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Field, seismic, structural, and stratigraphic data were used to reconstruct the geologic history of the Arctic in 10 m.y. time slices from the present to mid-Jurassic--the time of initial opening of the Arctic Ocean. A basic assumption used for the reconstruction is that Lomonosov Ridge, Alpha Ridge, Mendeleyev Ridge, and Chukchi Plateau are all foundered continental plates.
Opening of the Arctic occurred in 2 stages: Late Jurassic-Cretaceous for the Canada basin, and Neogene for the Eurasian basin. Opening was facilitated by 2 subparallel transform shears: the Arctic (Kaltag-Porcupine) on the east and the Chukchi on the west. Deformation was essentially tensional on the Barents side of the Arctic, and shear-compressional on the Alaska side.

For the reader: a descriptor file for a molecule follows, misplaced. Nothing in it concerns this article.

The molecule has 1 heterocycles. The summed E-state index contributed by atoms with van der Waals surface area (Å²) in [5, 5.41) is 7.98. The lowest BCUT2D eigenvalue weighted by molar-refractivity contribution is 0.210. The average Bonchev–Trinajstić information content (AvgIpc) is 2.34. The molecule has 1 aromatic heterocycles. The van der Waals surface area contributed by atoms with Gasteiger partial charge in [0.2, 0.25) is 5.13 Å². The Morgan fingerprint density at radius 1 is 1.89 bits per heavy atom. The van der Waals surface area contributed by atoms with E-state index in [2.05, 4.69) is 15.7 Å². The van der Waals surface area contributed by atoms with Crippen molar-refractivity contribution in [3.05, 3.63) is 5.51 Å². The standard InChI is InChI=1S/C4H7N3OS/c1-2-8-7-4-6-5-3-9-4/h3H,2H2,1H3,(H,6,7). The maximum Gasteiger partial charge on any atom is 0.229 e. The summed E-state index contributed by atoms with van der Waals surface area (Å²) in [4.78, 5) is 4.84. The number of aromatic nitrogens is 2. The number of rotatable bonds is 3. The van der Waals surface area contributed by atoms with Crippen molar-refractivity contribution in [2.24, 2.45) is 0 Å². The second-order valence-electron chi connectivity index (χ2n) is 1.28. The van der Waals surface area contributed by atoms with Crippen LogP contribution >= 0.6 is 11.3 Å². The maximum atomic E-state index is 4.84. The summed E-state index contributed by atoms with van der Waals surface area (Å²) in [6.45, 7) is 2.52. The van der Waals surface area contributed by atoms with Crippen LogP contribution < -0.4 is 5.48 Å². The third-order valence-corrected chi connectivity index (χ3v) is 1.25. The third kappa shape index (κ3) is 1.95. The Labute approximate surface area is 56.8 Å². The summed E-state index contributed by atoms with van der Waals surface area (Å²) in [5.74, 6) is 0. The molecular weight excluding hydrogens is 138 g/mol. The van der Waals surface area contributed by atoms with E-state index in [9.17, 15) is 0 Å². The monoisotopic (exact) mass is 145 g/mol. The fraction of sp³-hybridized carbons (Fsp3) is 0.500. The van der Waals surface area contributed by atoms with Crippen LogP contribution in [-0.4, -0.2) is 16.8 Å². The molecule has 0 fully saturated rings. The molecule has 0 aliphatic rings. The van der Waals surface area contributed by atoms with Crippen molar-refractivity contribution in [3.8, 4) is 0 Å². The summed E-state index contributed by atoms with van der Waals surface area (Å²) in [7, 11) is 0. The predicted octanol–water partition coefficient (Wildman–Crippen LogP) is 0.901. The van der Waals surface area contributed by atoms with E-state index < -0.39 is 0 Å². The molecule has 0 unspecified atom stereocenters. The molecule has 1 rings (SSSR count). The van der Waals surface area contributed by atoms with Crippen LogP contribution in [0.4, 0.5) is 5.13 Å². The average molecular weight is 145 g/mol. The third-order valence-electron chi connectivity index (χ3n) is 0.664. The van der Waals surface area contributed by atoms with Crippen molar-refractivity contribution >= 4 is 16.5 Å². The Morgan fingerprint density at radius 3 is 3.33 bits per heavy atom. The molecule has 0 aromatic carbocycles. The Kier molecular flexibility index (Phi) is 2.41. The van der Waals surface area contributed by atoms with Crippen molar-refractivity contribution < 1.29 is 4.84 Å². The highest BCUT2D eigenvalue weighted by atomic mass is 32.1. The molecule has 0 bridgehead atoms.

The development of Chukotsk, the North Slope, Brooks, Range, northwestern Canada, Seward Peninsula, and central Alaska can be sequentially related to Arctic opening, modified by impingement of allochthonous terranes (the Pacific plates of Tintina, Denali, Orca, Anadyr, Khatyrka, Kolyma) arriving from the south.
The North Slope of Alaska--a passive, rifted, subsided margin--was aligned with a similar margin on Alpha Ridge. Northeastern Alaska (the Romanzoff Mountain area) lined up opposite the north end of the Sverdrup Rim, near Prince Patrick and Borden Islands.
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